Vitamin D Supplements Can Benefit Puget Sound Children

Vitamin D Supplements Can Benefit Puget Sound Children

Is your child getting enough liquid sunshine?

The Pacific Northwest is famous for many things. Sunshine, however, is not one of them. My family recently relocated to the area, and I knew the local weather would affect our daily activities. I also knew the weather could affect our health. Along with new rain boots and umbrellas, I made sure my family started vitamin D supplements.

Not just for bones
Vitamin D, along with calcium, is well-known for playing a critical role in building strong bones. Without enough vitamin D, bones will be weak and soft, a disease called rickets. There is now evidence that vitamin D may be important in the health of the immune and cardiovascular systems. Providing your child with correct amounts of vitamin D could also be important in the prevention of heart disease, arthritis, diabetes, lupus and some kinds of cancer. 

Milk is not enough
Our skin makes vitamin D when exposed to the sun. With an average of only 65 sunny days per year in Federal Way and the South Sound, where I practice, the sun is not a dependable source of vitamin D for residents. Additionally, clothing and the use of sunscreen interfere with the process. Vitamin D can be found naturally in only a few foods, such as fatty fish (salmon, mackerel, sardines and tuna), egg yolk and beef liver. Milk, yogurt, cereal and orange juice often have vitamin D added to them. Even with fortification, however, it is very difficult to get enough of this essential vitamin from diet alone.

Let’s talk numbers
An infant, child or adolescent generally requires about 400 international units (IU) of vitamin D each day. One cup of milk provides 100 IU of vitamin D, which means a child would need to drink a whopping 32 ounces of vitamin D-fortified milk each day to get the daily recommended dose. Most children can’t drink this amount, nor do many of them have a taste for sardines or beef liver. The American Academy of Pediatrics therefore recommends that 400 IU of vitamin D supplementation be provided daily starting soon after birth.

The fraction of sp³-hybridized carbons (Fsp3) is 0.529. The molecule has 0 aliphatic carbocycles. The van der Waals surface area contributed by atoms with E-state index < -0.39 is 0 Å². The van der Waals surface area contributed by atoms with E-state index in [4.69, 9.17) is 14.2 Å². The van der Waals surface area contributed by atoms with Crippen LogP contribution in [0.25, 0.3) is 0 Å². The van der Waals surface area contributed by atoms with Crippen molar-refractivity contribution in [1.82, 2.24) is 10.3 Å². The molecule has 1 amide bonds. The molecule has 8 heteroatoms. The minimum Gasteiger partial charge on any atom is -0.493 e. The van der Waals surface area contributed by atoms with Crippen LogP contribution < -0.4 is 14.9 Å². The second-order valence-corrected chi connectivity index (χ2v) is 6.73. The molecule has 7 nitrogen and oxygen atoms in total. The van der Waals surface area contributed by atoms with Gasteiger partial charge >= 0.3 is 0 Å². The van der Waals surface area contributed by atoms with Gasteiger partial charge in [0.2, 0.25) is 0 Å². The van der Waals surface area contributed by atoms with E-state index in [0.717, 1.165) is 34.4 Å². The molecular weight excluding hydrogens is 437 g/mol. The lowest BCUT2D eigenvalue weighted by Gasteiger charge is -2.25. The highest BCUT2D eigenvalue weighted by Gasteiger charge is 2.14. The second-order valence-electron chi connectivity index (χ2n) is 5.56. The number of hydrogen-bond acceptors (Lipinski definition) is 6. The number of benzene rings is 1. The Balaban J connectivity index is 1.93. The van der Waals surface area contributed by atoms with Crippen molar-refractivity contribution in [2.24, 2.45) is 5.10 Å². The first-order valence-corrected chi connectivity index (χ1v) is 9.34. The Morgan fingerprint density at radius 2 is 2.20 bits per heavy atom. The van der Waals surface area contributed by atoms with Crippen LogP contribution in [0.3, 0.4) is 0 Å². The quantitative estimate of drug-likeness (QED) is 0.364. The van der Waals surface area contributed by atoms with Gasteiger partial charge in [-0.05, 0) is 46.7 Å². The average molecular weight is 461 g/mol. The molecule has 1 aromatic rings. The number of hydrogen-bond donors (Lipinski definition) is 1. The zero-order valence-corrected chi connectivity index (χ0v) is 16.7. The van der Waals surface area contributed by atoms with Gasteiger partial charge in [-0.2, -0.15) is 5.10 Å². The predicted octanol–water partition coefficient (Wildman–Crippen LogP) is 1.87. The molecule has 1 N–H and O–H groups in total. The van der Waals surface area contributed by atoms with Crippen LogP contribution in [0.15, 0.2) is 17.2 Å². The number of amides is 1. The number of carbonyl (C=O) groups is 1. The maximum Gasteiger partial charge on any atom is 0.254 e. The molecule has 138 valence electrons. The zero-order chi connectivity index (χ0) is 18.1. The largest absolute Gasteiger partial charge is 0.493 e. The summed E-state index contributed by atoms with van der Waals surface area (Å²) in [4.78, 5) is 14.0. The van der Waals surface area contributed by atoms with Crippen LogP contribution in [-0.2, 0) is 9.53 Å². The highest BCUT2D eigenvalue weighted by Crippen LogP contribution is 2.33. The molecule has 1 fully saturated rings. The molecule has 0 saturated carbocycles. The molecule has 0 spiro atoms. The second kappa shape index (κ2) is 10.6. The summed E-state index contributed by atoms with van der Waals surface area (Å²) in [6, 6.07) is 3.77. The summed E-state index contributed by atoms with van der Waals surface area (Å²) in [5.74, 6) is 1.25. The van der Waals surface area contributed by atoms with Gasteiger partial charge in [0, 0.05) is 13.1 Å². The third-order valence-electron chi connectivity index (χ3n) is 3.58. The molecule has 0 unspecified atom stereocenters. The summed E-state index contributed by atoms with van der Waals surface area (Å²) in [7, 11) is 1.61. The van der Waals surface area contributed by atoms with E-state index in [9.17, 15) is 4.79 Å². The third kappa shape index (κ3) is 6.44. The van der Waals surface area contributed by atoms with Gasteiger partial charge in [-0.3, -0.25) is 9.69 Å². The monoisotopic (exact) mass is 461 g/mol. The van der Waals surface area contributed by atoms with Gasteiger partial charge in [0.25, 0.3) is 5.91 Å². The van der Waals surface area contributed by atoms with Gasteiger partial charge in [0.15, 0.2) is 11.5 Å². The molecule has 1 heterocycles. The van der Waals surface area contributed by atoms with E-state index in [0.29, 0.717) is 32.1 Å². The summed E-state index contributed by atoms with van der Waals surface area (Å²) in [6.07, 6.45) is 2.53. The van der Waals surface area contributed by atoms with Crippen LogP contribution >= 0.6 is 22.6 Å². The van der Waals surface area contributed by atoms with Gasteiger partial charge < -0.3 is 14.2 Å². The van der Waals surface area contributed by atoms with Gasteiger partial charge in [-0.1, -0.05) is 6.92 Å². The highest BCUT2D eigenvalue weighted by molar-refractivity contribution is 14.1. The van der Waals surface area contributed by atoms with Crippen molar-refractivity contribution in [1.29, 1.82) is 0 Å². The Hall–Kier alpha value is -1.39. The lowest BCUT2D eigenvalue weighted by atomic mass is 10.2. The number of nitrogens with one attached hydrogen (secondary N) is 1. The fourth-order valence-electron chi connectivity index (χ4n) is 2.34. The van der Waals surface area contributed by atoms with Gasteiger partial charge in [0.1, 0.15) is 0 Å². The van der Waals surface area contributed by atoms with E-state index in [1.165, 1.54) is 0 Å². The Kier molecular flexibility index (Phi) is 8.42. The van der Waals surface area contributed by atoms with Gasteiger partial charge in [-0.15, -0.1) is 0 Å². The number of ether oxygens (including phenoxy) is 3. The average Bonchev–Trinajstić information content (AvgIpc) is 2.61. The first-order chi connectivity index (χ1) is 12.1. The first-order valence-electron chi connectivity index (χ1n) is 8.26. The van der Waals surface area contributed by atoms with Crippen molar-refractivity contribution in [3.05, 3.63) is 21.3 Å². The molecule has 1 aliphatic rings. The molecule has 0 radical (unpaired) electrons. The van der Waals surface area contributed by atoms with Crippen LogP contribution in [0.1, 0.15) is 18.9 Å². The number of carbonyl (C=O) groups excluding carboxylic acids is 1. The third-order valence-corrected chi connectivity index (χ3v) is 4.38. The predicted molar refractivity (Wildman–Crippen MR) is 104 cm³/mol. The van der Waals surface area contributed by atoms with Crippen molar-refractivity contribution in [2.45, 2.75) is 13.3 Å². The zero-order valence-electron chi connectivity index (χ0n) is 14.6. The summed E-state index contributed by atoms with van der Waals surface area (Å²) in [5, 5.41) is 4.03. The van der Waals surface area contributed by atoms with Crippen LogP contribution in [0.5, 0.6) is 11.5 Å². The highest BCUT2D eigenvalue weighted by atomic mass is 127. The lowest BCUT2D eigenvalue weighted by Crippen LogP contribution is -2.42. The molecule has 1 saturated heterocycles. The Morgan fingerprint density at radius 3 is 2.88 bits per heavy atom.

Liquid sunshine
Vitamin D supplements come in many forms and can be found at your local grocery store, pharmacy or vitamin supply store. For infants and children under the age of 3, vitamin drops are used. Chewable vitamins are generally given to children over the age of 3. Most multivitamins for children include the recommended daily dose.

As long as my children call the Pacific Northwest home, I’ll make sure they get 400 IU of the sunshine vitamin every day. Speak to your pediatrician if you have questions about vitamin D supplementation for your child.

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Lauren Athay MD Pediatrician Virginia Mason Federal WayPediatrician Lauren Athay, MD, is with Virginia Mason Pediatrics in Federal Way. (253) 874-1616.

Comments

  1. Excellent information about vitamin d and supplementation. Living in the northeast during winter it becomes apparent that everyone gets a bit of a deficiency during that time of year. Does vitamin D need to be taken with anything to aid in absorption?

  2. Lauren Athay says:

    Vitamin D does not need to be taken with anything in order to aid in absorption. It does help your body absorb calcium and so calcium supplements often include Vitamin D. There are some medications that should not be taken along with Vitamin D but they are not medications common to the pediatric population. If you are on prescription medications, it is always a good idea to check with your doctor or pharmacist before starting any vitamin supplement.

  3. Sandra Farshaw says:

    I want to try something, if it is alright to let my children take some vitamin d supplement together with an arginine from http://products.mercola.com/l-arginine/ since he is experiencing a weak blood flow and immune support aside from a vitamin c and zinc.

  4. Heather Neal says:

    I disagree with the recommendations. Adults and children on 1000 IU/day consistently come up deficient of Vitamin D per lab work. I recommend to my patients 2000 IU for kids, 4000 IU for adults, break during the summertime if you love to spend time outside. Anything under 1000 IU is simply not enough for us up here. Don’t even check their EPA/DHA levels. It only gets worse!

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